Areva Solar

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Subsidiary of Areva
Industry Solar energy
Predecessor Ausra Inc.
Founded 2007 (2007) as Ausra Inc.
Founder Dr. David Mills, Prof. Graham Morrison, Peter Le Lievre
Headquarters Mountain View, California, United States
Key people
Sam Shakir (CEO)
Products CSP technology
Services Design, manufacture and installation of solar steam generators
Number of employees
Parent Areva

Areva Solar was part of the renewable energies portfolio of the French nuclear group Areva, headquartered in Mountain View, California, with offices in the United States and Australia.[1] It designed, manufactured and installed solar steam generators for electric power production and industrial steam uses.[2] Before 2010, the company existed as Ausra Inc. In August 2014, AREVA announced it was shuttering AREVA Solar.[3]


Ausra was formed as Solar Heat and Power Pty Ltd in 2002 in Sydney, Australia.[4] The company was co-founded by Dr. David Mills, Professor Graham Morrison and Peter Le Lievre.[5] Solar Heat and Power Pty Ltd constructed a 1MW pilot solar plant at Liddell Power Station in 2005 and then began work on a 5MW extension to that project in 2006.[6] The project was renamed the "John Marcheff Solar Project" by its owner, Macquarie Generation.[7]

Solar Heat and Power relocated to the United States in 2007 and was renamed as Ausra.[8] The company began operation of its 130,000-square-foot (12,000 m2) solar thermal power systems plant in Las Vegas in July 2008. The facility was the first comprehensive solar thermal manufacturing plant in the United States.[9][10]

In the fallout of the 2008–09 recession, Ausra laid off 10% of its workers and redirected its efforts toward making solar equipment for other companies rather than building its own power plants.[11] In October 2008, Ausra launched the 5 MW Kimberlina Solar Thermal Energy Plant in Bakersfield, California. In November 2009 the company canceled its plans to build the 177 MW Carrizo Energy Solar Farm in California.

In November 2009, Ausra announced that it was seeking to sell itself, because "it will not be able to deploy its capital-intensive solar technology on a large scale without the backing of major company."[12]

In February 2010, the Areva bought Ausra, and renamed it Areva Solar.[13]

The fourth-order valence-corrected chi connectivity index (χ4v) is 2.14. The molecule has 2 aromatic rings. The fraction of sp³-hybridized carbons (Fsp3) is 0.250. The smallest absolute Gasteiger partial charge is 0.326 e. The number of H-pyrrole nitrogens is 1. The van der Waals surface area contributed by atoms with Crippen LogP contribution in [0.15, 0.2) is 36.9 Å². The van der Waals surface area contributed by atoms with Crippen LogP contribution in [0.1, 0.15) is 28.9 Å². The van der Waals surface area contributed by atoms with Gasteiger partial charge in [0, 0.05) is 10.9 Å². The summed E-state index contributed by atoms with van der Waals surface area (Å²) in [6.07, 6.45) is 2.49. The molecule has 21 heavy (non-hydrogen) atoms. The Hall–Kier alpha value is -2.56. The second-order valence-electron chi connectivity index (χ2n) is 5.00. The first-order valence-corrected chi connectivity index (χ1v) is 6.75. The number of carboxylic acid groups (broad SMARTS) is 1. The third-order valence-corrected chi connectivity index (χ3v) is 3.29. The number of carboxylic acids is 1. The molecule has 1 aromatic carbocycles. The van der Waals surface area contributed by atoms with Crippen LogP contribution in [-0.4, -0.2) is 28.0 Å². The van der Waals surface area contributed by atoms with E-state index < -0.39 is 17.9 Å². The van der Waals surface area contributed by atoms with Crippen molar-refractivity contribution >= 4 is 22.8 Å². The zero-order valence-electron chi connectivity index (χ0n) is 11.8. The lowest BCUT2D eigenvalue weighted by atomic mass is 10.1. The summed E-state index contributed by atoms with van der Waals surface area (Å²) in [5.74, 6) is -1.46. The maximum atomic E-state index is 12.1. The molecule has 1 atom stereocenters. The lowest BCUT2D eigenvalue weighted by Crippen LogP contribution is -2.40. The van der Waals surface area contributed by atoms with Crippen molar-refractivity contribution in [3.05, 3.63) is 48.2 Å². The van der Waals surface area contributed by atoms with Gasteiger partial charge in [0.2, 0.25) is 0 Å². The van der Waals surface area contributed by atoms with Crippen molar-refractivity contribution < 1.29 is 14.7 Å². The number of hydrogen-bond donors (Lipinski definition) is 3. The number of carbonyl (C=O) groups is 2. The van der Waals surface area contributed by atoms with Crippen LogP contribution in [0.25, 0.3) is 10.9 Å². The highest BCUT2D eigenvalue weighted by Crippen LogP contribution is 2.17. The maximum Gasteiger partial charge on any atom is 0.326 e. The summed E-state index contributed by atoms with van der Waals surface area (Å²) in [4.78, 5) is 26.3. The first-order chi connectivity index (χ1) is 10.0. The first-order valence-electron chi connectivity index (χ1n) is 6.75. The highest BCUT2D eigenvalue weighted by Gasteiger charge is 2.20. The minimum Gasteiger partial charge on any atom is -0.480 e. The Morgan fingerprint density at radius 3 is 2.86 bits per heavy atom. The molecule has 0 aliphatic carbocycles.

In August 2014, Areva exits the Solar industry.[14] The future of its solar branch is still unclear.


Areva Solar is one of four units in Areva's renewable energies business group. Sam Shakir is CEO of Areva Solar.[15] He succeeded Bill Gallo former CEO of AREVA Federal Services in 2012. Gallo replaced Dr. Robert Fishman and Peter Le Lievre, former CEO's of Ausra Inc., in February 2011.[16] AREVA Solar is headquartered in Mountain View, California.


Areva Solar specializes in concentrated solar power (CSP) technology, which uses lenses and mirrors to direct a large area of sunlight onto a small surface.[17] In particular, the group employs Compact Linear Fresnel Reflector (CLFR) technology, a type of CSP in which flat moving reflectors follow the path of the sun and reflect its radiation to the fixed pipe receivers above.[18] Water flows through the receivers, generating saturated and superheated solar steam, which in turn generates electricity.[19]

CLFR differs from other forms of CSP because the mirrors are flat rather than parabolic, and they turn on a single axis, following the sun. They are cheaper to produce than parabolic mirrors, and they are smaller, allowing more reflectors to be installed in less space.[20]


Areva Solar has a number of projects aimed to advance research and development activities in the renewable energy sector. Kimberlina solar plant in Bakersfield, California, began operation in October 2008. It was the first new CSP facility in California in nearly 20 years. The Kimberlina plant has a 5-MW capacity—enough power for 3,500 homes in central California.[21] It is the first CLFR plant to be built in North America.[22]

Areva Solar is conducting a 44-MW solar thermal addition with CS Energy to the existing 750-MW Kogan Creek Power Station in Queensland, Australia. This station will be able to produce more electricity with the same amount of coal when it is complete in 2013. The project, subsidized by the Australian government, is estimated to cost A$104.7 million. It will be the world's largest solar integration with a coal-fired plant, and it will reduce the facility's greenhouse gas emissions by 35,600 metric tons annually.[23]


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  6. ^ "Archived copy" (PDF). Archived from the original (PDF) on 2012-04-07. Retrieved 2012-04-13. 
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  9. ^ Ausra Opens US Solar Thermal Factory, 1 July 2008
  10. ^ Areva Boosts Solar Supersteam Parameters in Bakersfield, Charles W. Thurston, 16 June 2010
  11. ^ Kanellos, Michael (January 29, 2009). "Ausra Update: Layoffs Confirmed and a Change of Business Plans". Green Light. Greentech Media. Retrieved 2009-01-29. 
  12. ^ Woody, Todd (November 17, 2009). "Ausra Solar Looking for a Buyer". The New York Times. Retrieved 2010-02-08. 
  13. ^ Wald, Matthew L. (February 8, 2010). "Nuclear Power Giant Buys Solar Firm". The New York Times. Retrieved 2010-02-08. 
  14. ^ "AREVA Exits CSP after net loss in first half 2014". CSP Today. August 1, 2014. Retrieved 2014-08-01. 
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  17. ^ "Archived copy" (PDF). Archived from the original (PDF) on 2011-08-13. Retrieved 2011-06-24. 
  18. ^ "Archived copy" (PDF). Archived from the original (PDF) on 2011-08-13. Retrieved 2011-06-24. 
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  20. ^ "Archived copy". Archived from the original on 2011-06-28. Retrieved 2011-07-04. 
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